About Laura

I began my teaching career 15 years ago in Chicago Public Schools, teaching 7th grade Science. After earning my Masters degree, along with my Reading Specialist Certificate, I began working as an RTI Specialist in a suburban district, where I have been for the last nine years. I enjoy reading, writing, and spending time with my husband and my two little girls.

When my Principal mentioned that we would start the move towards Standards-Based grading next year, all I saw were looks of horror on most teachers’ faces. Look, I get it. Change is hard. Super hard. Among all the other tasks teachers are charged with, adding another just seems… impossible. But I also believe that change is usually for the better, and I truly believe my district would never make a change that would be detrimental to students. So, before I jump on the “Letter Grades For Life” bandwagon, I thought I should try to better understand why this change is happening, so I set out to answer the question of, “What are the benefits of standards-based grading?” Here is what I found…

Benefit 1: Grades need to measure the mastery of content, not work habits. Standards-Based grades do just that, measure proficiency.

Sometimes, students who can easily master the standards end up getting lower grades if they do not complete homework and other assignments, or if their behavior is less than desirable. On the other hand, students who have good work habits but may not have mastered all of the standards in a course, end up getting better grades. In Patricia Scriffiny’s article in Educational Leadership: Expecting Excellence, she states, “The crucial idea is to use a system that is not based on the inappropriate use of averages. The system must not allow students to mask their level of understanding with their attendance, their level of effort, or other peripheral issues.” In this sense, letter grades do not always measure students’ knowledge of the content, but whether or not they have good work habits. Standards-Based grading is a fair way to show mastery of a subject. Some people might be thinking, well shouldn’t hard work be rewarded? I agree. I do think good work habits are important to teach and instill in students, but they still don’t measure what the student knows. Work habits should be measured and included in a grade report but should be kept separate from the learning objectives.

Benefit 2: Standards-based grades are more informative for students, teachers, and parents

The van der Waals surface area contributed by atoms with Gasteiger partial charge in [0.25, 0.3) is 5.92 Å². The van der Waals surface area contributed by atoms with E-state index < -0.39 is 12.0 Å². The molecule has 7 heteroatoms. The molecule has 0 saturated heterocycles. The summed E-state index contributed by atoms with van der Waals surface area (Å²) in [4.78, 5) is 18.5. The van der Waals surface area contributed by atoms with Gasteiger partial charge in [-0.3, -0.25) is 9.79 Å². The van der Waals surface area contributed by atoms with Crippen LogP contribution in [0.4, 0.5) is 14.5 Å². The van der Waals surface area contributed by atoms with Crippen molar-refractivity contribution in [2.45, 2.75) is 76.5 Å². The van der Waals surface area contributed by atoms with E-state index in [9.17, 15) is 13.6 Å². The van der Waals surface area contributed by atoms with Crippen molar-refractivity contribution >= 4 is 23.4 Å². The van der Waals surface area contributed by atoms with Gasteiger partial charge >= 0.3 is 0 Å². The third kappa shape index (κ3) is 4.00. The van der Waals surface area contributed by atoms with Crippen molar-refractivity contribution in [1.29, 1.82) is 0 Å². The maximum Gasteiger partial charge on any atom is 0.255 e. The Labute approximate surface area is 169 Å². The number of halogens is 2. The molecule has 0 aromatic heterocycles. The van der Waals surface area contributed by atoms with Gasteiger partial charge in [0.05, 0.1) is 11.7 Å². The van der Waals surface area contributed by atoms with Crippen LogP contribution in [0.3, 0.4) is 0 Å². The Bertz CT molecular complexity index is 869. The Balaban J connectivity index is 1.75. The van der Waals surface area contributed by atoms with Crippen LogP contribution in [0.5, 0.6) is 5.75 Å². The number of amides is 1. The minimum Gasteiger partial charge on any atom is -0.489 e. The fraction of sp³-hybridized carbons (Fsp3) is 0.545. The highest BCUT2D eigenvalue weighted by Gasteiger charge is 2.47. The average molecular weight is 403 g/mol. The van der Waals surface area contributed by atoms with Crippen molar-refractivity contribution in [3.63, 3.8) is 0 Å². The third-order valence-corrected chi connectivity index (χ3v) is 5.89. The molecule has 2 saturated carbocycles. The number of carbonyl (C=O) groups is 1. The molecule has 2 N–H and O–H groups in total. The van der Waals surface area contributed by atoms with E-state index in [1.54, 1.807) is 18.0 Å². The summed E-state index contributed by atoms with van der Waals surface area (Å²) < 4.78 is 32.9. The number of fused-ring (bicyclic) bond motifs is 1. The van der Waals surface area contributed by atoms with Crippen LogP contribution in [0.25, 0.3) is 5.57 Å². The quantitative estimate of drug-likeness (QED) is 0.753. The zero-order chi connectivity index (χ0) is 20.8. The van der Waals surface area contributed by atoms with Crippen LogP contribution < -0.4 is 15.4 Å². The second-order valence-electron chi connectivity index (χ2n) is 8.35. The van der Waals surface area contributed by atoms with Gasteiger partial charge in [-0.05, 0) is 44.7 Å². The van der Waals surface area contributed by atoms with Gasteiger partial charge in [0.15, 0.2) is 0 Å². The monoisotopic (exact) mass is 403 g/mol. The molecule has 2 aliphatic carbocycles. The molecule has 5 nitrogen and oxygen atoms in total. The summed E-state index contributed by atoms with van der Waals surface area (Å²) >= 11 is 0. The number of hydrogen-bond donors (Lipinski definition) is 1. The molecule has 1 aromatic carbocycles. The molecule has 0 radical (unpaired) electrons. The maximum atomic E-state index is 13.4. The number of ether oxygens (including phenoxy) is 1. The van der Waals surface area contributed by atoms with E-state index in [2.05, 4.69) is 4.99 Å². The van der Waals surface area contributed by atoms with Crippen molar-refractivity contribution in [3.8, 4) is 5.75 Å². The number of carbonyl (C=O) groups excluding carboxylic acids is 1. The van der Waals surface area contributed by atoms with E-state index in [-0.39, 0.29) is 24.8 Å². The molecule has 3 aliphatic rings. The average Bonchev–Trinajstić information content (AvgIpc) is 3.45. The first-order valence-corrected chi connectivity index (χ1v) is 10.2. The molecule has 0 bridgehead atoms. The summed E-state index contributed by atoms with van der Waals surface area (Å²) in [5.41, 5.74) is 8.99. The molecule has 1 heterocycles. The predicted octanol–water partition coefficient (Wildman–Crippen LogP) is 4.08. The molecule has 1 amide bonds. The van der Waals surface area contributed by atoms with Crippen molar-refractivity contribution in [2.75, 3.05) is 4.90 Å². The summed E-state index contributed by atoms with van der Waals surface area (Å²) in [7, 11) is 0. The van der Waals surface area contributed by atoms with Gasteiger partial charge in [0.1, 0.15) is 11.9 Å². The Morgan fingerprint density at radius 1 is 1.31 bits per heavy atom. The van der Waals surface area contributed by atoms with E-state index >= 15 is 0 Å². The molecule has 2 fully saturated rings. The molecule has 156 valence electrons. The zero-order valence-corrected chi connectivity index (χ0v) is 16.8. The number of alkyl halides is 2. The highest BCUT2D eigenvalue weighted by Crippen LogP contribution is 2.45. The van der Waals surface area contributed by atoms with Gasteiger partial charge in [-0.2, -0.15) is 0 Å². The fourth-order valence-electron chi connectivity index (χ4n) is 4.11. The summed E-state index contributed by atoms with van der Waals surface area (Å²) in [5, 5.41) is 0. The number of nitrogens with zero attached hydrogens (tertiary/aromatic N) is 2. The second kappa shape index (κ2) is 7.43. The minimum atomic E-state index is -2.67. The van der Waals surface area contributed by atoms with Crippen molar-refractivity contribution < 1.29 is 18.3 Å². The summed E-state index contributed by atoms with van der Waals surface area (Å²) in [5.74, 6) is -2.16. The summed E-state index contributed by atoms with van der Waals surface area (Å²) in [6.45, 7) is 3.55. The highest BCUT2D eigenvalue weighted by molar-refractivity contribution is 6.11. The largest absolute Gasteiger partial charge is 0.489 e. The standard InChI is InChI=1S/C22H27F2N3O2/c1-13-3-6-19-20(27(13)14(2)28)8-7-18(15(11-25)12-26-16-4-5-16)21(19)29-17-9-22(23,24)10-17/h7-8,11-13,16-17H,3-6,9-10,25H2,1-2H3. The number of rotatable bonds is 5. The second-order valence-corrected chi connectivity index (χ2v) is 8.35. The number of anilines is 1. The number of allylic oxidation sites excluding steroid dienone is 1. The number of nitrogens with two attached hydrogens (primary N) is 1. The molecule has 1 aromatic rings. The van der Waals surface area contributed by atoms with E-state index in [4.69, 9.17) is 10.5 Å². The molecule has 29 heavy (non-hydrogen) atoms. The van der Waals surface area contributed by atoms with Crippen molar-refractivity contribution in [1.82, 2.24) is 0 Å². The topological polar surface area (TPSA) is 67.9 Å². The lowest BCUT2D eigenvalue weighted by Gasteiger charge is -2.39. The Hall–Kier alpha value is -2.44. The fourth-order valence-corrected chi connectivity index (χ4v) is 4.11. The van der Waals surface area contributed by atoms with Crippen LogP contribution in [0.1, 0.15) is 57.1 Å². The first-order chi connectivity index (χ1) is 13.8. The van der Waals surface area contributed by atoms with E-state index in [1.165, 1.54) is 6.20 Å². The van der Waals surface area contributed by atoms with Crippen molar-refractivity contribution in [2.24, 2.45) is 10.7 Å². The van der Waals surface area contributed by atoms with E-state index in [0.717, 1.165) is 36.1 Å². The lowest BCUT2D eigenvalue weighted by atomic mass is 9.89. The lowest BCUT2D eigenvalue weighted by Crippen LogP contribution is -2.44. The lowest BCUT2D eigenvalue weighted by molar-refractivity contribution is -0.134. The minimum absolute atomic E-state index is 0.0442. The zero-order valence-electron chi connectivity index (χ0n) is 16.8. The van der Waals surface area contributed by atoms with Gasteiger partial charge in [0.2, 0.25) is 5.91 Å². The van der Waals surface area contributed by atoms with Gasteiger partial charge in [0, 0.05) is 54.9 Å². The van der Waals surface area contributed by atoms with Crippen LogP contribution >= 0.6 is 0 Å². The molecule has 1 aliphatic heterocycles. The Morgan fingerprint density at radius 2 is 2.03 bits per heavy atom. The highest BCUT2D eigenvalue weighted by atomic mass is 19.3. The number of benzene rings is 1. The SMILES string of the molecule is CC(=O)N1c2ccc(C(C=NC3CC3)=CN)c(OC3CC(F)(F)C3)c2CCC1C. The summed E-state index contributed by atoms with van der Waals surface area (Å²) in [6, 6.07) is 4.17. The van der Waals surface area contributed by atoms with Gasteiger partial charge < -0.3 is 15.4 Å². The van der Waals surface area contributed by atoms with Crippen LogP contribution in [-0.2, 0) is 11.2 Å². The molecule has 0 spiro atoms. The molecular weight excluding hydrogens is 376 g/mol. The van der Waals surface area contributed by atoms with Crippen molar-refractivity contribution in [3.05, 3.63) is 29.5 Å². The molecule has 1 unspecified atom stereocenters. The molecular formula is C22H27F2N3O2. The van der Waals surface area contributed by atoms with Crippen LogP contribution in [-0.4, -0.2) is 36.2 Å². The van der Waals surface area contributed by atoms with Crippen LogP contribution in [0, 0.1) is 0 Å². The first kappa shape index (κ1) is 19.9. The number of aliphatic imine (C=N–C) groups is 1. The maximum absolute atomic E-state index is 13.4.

In our traditional A,B,C,D,F grading system, when a student earns an 83 on an assessment, it is considered a B. But, what does that B mean? It doesn’t tell us which standards the student has mastered, and which still need work. Moving from letter grades to standards-based grades will let students, parents, and teachers better identify a student’s true level of mastery. In addition, knowing which standards students are struggling with helps teachers to more accurately match students where their needs are. According to Scriffiny, the standards-based grade book gives a wealth of information to help the teacher adjust instruction. Instead of looking at an arbitrary list of percentages, you can easily identify students who may need to be retaught a concept in order to achieve mastery. Similarly, for students who are quick to master the standards in a given course, they would move to the next standard on the continuum at their own pace, so that their learning would be more individualized, which leads to the next benefit…

Benefit 3: It encourages a growth mindset

Standards-Based grading is essential in schools with a growth mindset. The idea is that students can work towards mastery on each of the standards until they are proficient. They would have multiple opportunities to demonstrate their proficiency for a standard and will move forward once they are ready to do so. It lends itself to individualized learning, where students work on mastering the standards they need to.

Benefit 4: It requires teachers to have a deeper understanding of their content and objectives

SB grading requires teachers to know their content standards and to know them well. In many cases, this means that teachers will have to rework their curriculum and assessments so that everything is clearly aligned with a standard. This will take time, discussion, and guidance. According to Scriffiny, you can’t use standards-based grading without clear standards. It just can’t happen.

Clearly, there are a lot of benefits to Standards-Based Grading. I also think it’s a change that will take time, discussion, and guidance and should not happen overnight. But after doing a little research I can say that I am all for the change and look forward to embracing standards-based grading.

 

References:
Scriffiny, Patricia L. “Seven Reasons for Standards-Based Grading.” Educational Leadership Expecting Excellence 66.2 (2008): 70-74. Educational Leadership:Expecting Excellence:Seven Reasons for Standards-Based Grading. Association for Supervision and Curriculum Development. Web. 06 June 2017.
http://www.ascd.org/publications/educational_leadership/oct08/vol66/num02/Seven_Reasons_for_Standards-Based_Grading.aspx

 

 

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